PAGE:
Friday, October 21, 2016

Thin Skinned?

The goal of this blog is to adjust some attitudes around the Friday night dinner table. Please share.
skin cross-sectionThank you to all who continue to respond to our 36¢ challenge.

Last week, I mentioned visiting the assisted living folks, talking about smiles, and making new friends.

This week, a story of serendipity, followed by a challenge.

Serendipitously, one of the new friends I made on Yom Kippur is a certain Mr. and Mrs. Lowen.

He is 92 and she 90, and both are sharp as a tack.

He was born in Frankfurt. By 14 he had learned Hebrew and French, and a solid background in Torah and Talmud.

Then he witnessed Kristallnacht in Frankfurt, after which the Gestapo arrested his father and sent him to a camp.

Miraculously, his mother was able to get him released after a month. How?

She went to the police station and proved that he had served the Fatherland in WWI.

But they saw the writing on the wall. They put him and his brother on the famous Kindertransport to the UK in the late spring of 1939.

The parents never got out.

In England, they were hosted by a non-Jewish family, a big challenge for boys from a kosher home.

Her story is no less dramatic. Her family had fled to Milan, only to flee again a year later.

And here they are today, 78 years later, married for 70 years.

And they show no sign of malice, no hint of rancor. They told me they never returned to Germany and would not ever; yet they are people of faith, from families of faith, and one can see their parents' glow in their eyes so many years later.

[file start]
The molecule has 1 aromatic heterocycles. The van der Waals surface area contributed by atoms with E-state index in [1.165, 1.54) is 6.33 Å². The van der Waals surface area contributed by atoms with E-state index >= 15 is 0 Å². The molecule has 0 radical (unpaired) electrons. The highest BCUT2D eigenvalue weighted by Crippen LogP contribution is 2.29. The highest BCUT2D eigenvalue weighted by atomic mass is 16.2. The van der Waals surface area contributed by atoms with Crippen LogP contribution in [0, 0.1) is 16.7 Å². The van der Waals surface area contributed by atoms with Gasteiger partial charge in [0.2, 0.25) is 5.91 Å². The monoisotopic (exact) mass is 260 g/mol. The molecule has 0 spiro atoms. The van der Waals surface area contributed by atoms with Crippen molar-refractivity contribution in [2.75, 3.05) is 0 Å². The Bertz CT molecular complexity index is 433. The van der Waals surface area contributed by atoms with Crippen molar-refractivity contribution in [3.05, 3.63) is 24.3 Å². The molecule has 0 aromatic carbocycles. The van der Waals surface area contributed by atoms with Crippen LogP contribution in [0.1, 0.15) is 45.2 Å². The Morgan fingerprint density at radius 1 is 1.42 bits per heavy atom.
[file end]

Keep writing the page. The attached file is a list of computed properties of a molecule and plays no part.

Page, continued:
This morning I asked Mr. and Mrs. Lowen if they had a message for the 1,000 people who read this email-blog every week.

She said, "Believe in God."

He said, "Love God."

Some people say, "How can I believe in God, let alone love God, after the Holocaust?"

Maybe they should ask the Lowens.

I've often said that the hardest two words in the English language are "I'm sorry," and the second-hardest are "I'm wrong."

Question for your table: What are the third hardest two words?

I would suggest: When someone apologizes to you, to say, "It's okay."

So I would like to suggest an appendix to last week's challenge.

Train yourself to become excellent at saying "It's okay" — even when they don't apologize.
To do so, you need to know that you matter, you were created for a purpose, and that the struggle itself, that's your purpose. There is no greater joy than knowing that. 

Shabbat Shalom and Happy Sukkot/Simchat Torah

PS -  Here are some great inspirational quotes about forgiveness. And here. (My favorite: “Resentment is like drinking poison and then hoping it will kill your enemies.” (N. Mandela) What's yours?)
When you forgive, you in no way change the past - but you sure do change the future.
Read more at:
When you forgive, you in no way change the past - but you sure do change the future.
Read more at:

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